Kate Strachnyi is widely known in the Data Community for her contribution in the Data Visualization and Story Telling space. One of the initiatives under her company, DATAcated conferences have been regularly gathering the best of the audience and generating the best of the content.
We thank Kate Strachnyi from DATAcated for taking part in the Data Science Interview Series and sharing several insights, including:
- How she got into Data Science
- Her top tips on creating the best stories via visualizations
- How DATAcated came into existence and what its about
- Tips to people who want to create a LinkedIn presence
I was lucky enough to uncover a role that allowed me to mainly work from home. My job was to analyze data with Tableau. That is the moment I fell in love with DATA.-Kate Strachnyi
My advice to those that want to build a presence on LinkedIn is to share their journey with frequent posts. Share your perspectives on where you are in the journey.-Kate Strachnyi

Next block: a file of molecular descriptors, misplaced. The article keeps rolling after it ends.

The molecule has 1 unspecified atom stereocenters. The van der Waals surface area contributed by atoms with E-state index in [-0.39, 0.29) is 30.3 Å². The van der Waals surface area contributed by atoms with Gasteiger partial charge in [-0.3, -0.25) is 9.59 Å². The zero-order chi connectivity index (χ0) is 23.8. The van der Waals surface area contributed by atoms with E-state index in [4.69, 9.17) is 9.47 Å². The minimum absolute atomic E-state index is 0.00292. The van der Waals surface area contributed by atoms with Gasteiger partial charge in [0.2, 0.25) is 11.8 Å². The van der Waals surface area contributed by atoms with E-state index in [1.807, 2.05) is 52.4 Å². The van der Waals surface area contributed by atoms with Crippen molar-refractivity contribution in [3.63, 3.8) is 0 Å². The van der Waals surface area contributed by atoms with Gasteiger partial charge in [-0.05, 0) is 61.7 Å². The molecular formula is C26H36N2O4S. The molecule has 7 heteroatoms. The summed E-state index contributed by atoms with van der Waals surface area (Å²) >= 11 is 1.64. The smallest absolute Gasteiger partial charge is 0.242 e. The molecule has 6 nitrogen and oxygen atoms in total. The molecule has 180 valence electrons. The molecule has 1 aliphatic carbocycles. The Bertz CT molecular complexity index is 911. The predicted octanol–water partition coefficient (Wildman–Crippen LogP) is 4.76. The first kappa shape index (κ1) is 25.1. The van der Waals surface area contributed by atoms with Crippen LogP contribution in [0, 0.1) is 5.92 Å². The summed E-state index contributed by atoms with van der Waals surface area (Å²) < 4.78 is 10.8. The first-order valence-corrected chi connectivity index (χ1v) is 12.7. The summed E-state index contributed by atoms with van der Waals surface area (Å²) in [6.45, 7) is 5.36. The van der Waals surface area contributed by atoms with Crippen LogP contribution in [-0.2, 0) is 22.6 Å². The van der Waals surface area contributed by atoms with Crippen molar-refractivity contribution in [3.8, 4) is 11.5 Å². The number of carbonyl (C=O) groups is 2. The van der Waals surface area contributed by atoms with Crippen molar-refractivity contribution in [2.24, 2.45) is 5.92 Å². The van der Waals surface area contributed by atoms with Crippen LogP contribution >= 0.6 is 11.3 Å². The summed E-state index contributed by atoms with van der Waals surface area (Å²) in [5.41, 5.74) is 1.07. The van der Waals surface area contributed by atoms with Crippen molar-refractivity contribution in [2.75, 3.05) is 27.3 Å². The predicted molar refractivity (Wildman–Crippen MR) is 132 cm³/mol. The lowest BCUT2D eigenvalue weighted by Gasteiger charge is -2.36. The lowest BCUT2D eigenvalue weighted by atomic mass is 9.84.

One of the most important aspects of data storytelling is knowing your audience. Make sure you have a good understanding of what the audience already knows, and what they truly care about. This will help you craft the narrative and design the visuals for the data story.-Kate Strachnyi
CK: The earlier part of your career was primarily in Finance. How did you transit into Analytics and Data Science? How has the journey been?
Kate: I graduated from college in 2009 with a degree in Finance & Investments; my goal was to work at a bank. This happened to be right at the height of the financial crisis; which meant hiring freezes across most banks. After networking and applying to several jobs, I was lucky enough to land a job selling risk management training to banks. After a year, one of the banks I was selling training to had hired me as a risk analyst. A year later, one of the Big Four consulting companies contacted me to work in their risk management & regulatory compliance practice with a focus on serving the financial services industry.